BY DU QISHI
GUANGZHOU (China Daily Show) – A group of female sophomores – angered at conditions in their campus restrooms – suffered a setback yesterday, after three of their members died during a protest.
“‘Occupy Restrooms’ was never going to end well,” shrugged local police chief Xi Zheng. “This tragedy could have been prevented if more men had been consulted.”
At least six female students began to suffocate during a proposed four-day movement in the male lavatories at Guangzhou Number 4 HGV Training University this week.
The “Occupy Restrooms” protesters, a nod to the anti-Wall Street group, are complaining that long queues for female toilets are unfair. But, as of yesterday, waiting for a slash was the least of their worries.
Campaign organizer Wang Yu, 19, and five others succumbed to flatus eighteen minutes into their heavily publicized squat-in. Officers eventually dragged them to safety but three later died.
The incident brings the total number of deaths in Chinese toilets this year to 189. With the country facing growing water shortages, local governments have been instructed to take a ‘hands-off’ policy towards cleaning public bathrooms.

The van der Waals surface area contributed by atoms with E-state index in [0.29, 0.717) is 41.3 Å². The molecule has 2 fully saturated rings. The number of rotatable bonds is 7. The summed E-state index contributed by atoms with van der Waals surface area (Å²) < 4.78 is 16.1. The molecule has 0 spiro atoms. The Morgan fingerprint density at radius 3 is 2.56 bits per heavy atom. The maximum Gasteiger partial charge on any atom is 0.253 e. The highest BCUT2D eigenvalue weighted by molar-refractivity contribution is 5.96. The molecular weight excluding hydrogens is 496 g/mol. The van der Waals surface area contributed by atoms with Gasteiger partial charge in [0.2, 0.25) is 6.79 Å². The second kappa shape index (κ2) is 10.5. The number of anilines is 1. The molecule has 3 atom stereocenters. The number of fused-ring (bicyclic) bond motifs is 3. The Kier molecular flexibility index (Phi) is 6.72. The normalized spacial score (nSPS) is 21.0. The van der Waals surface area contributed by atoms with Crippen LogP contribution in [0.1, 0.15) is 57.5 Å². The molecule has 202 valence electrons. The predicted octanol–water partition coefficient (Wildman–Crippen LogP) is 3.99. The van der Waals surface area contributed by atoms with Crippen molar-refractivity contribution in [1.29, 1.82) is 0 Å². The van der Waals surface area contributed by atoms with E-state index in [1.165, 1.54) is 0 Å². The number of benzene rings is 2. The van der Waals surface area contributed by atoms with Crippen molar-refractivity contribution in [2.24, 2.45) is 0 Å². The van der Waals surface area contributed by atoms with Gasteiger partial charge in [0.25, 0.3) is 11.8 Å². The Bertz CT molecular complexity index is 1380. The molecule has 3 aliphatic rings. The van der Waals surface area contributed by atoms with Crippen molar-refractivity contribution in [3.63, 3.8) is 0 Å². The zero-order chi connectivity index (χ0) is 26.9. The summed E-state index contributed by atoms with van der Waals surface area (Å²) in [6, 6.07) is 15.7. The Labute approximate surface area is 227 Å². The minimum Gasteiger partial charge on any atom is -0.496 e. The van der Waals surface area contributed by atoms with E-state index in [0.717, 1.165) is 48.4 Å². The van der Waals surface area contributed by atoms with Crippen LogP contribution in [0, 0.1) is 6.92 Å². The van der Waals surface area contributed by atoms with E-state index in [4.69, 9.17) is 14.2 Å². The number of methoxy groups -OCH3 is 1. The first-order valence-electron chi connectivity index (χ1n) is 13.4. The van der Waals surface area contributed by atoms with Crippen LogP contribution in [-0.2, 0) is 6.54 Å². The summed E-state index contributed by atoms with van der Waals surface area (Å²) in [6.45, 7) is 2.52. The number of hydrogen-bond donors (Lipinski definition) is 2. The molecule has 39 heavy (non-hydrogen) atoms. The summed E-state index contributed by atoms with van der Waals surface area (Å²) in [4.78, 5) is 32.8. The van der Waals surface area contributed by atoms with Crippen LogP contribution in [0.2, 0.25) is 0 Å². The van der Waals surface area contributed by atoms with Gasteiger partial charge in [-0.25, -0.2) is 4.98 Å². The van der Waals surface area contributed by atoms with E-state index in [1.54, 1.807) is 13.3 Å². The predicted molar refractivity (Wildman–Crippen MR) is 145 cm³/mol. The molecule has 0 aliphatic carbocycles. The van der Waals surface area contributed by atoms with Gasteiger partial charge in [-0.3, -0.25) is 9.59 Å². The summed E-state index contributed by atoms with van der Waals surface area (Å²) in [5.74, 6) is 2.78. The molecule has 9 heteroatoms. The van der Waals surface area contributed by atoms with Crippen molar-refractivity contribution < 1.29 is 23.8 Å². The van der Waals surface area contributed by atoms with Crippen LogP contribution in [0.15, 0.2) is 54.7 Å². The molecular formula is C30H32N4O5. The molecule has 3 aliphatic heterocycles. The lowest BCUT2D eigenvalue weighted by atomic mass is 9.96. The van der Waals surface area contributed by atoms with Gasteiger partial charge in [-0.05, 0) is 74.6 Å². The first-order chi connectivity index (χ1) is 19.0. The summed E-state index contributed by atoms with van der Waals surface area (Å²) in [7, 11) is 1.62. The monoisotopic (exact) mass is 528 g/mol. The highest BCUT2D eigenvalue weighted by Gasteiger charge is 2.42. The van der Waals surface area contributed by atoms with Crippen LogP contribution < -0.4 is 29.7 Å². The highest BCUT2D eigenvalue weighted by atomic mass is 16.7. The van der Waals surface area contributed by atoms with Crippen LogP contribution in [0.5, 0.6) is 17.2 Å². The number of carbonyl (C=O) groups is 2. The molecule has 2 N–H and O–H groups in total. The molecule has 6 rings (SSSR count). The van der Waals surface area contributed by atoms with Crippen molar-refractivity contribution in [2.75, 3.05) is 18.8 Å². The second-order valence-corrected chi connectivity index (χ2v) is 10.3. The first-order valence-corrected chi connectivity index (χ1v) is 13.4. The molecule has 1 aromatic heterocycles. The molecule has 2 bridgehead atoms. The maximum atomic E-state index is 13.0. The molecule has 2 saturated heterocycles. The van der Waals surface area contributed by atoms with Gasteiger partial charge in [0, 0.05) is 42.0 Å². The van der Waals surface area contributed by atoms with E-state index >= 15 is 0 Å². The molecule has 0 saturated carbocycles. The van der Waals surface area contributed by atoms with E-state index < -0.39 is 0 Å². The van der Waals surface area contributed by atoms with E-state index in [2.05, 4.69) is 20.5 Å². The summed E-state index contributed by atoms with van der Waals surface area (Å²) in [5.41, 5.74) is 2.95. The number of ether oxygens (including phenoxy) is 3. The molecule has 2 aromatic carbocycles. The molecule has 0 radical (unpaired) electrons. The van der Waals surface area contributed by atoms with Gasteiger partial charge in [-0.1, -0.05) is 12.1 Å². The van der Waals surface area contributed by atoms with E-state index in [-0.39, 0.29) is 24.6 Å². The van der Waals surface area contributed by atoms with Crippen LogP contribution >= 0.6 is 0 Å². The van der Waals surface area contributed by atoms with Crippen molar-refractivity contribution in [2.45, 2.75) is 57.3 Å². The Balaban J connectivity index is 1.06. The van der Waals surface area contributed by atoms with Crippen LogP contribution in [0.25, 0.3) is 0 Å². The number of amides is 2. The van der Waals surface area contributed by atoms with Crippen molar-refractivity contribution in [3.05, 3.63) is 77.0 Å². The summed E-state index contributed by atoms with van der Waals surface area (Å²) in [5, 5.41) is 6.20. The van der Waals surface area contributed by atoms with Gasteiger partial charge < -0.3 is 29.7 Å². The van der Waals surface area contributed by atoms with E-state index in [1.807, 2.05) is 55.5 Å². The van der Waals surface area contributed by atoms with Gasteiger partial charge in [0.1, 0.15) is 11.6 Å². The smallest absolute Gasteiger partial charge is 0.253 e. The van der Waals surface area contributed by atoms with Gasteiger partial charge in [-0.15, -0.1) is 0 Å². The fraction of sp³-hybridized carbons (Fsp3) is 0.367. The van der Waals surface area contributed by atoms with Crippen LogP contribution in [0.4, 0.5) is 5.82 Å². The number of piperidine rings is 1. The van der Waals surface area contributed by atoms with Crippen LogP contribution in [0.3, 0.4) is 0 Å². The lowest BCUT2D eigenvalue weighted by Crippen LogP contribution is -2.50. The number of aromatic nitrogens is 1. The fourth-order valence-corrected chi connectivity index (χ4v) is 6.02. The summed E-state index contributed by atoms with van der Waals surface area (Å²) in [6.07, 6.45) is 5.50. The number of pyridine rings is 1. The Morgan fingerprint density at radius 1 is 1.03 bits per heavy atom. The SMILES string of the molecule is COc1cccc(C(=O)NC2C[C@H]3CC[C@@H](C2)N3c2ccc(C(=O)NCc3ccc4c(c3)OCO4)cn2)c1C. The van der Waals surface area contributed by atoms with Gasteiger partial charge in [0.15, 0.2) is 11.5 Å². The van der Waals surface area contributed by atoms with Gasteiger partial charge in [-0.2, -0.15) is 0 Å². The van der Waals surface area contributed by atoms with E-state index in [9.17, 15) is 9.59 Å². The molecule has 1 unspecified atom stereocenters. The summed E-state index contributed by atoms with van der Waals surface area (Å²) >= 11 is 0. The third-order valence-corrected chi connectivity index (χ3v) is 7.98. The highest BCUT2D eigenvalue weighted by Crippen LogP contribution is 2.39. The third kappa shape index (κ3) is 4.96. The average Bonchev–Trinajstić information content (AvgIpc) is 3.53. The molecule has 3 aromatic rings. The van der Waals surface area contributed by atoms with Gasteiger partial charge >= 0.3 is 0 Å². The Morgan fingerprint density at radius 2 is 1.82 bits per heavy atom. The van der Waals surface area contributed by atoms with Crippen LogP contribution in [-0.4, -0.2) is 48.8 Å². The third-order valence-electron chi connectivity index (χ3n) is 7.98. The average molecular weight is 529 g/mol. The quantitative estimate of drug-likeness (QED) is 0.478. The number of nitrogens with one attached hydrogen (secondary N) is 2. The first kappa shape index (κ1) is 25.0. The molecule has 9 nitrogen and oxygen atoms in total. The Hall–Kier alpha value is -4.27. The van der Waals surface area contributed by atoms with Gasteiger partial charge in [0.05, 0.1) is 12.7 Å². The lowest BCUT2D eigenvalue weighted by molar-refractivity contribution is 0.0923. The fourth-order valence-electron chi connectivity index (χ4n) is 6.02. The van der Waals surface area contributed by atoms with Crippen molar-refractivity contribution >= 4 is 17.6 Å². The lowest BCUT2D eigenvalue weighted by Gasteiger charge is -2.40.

Critics point out that maintaining appalling hygiene is a costly business. Surplus methane gas from factory farming has to be pumped in via concealed vents, animal corpses smeared on walls weekly and floors must be doused several times a day with ammonia and menstrual blood.
But economists point out that not cleaning restrooms also frees up enormous quantities of caustic chemical fluids, which can be used in China’s food and beverage industry.
To drive the message home, a national-level campaign has been mounted to discourage people from using public bathrooms. “Take a step backwards; then another. Now walk out the door,” reads one, while another simply asks: “What’s wrong with the gutter?” Several public hospitals are even offering a free set of anal stitches with selected childbirths.
The campaign is aimed at diverting funds to the “shocking shortcomings” in facilities provided for public officials. Shi Xiaobian, an expert, said that China’s government buildings lag behind those of Japan in terms of providing safe, comfortable, computer-assisted bowel relief to the elite.
“Some visiting officials are being denied the lavender soap when they visit provincial-level buildings,” he said. “This has to change.”
Last year, one senior offical reported that a malfunctioning bidet caused him to miss the turtle course at an important banquet. Another is even suing his own department, claiming that a lack of quilted two-ply in the handicapped bathroom had had disastrous consequences for his silk long johns.
But there was some good news, Shi added: a rural campaign to promote shitting in the street had “gone viral.”
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